I first started my association with NBC 30 years ago, feeding War stories to Bob Windrem and Fred at the Pentagon. I became an on-air analyst during the 1999 Kosovo War, continuing to thereafter with Nightly News, delighting and oftentimes annoying in my peculiar position of being a mere civilian amongst THE GENERALS and former government officials. A scholar at heart, I also found myself an often lone voice that was anti- and even anti-military, anti-military for me meaning opinionated but also highly knowledgeable, somewhat akin to a movie critic, loving my but also not shy about making judgements regarding the flops and the losers.
    When the attacks of 9/11 came, I was called back to NBC. I spent weeks on and off the air talking about al Qaeda and the various wars we were rushing into, arguing that and drones would be the centerpiece not troops. In the new martial environment where only one war cry was sanctioned I was out of sync then as well. I retreated somewhat to writing a column for , but even there I had to fight editors who couldn’t believe that there would be a war in . And I spoke up about the absence of any sort of strategy for actually defeating , annoying the increasing gaggles of those who seemed to accept that a state of perpetual war was a necessity.
    I thought then that there was in the embrace of process and officialdom over values and longing, and I wrote about the increasing power of the national security . Long before Trump and “deep state” became an expression, I produced one ginormous — Top Secret — for the Post and I wrote a nasty book — American Coup — about the creeping fascism of homeland security.
    Looking back now they were both harbingers for what President (and then Trump) faced in terms of largely failing to make enduring change.
    Somewhere in all of that, and particularly as the social media wave began, it was clear that NBC (like the rest of the news media) could no longer keep up with the world. Added to that was the intellectual challenge of how to report our new kind of wars when there were no real fronts and no actual measures of success. To me there is also a larger problem: though they produce nothing that resembles actual safety and security, the national security leaders and generals we have are allowed to do their thing unmolested. Despite being at “war,” no great wartime leaders or visionaries are emerging. There is not a in Washington who can say that they have won or stopped any conflict. And though there might be the beloved perfumed princes in the form of the Petraeus’ and Wes Clarks’, or the so-called warrior monks like Mattis and McMaster, we’ve had more than a generation of national security leaders who sadly and fraudulently have done little of consequence. And yet we (and others) embrace them, even the highly partisan formers who masquerade as “analysts”. We do so ignoring the empirical truth of what they have wrought: There is not one county in the Middle East that is safer today than it was 18 years ago. Indeed the world becomes ever more polarized and dangerous.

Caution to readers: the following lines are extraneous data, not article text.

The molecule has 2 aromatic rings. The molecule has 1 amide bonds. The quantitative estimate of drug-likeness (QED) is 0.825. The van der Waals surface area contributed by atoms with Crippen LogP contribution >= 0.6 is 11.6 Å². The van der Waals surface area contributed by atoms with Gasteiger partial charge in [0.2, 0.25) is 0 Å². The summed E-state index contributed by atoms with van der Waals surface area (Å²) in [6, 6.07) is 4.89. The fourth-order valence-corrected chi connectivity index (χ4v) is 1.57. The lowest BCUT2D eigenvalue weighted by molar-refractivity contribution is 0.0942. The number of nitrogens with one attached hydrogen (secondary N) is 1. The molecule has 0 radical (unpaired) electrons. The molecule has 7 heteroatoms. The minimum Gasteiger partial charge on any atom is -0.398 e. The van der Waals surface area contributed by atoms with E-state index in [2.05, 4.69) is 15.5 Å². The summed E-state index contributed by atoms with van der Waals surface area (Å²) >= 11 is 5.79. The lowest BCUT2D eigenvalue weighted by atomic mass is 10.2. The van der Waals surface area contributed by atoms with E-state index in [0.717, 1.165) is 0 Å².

As perpetual war has become accepted as a given in our lives, I’m proud to say that I’ve never deviated in my at NBC (or at my newspaper gigs) that terrorists will never be defeated until we better understand why they are driven to fighting. And I have maintained my central that airpower (in its broadest sense including and cyber) is not just the future but the enabler and the tool of war today.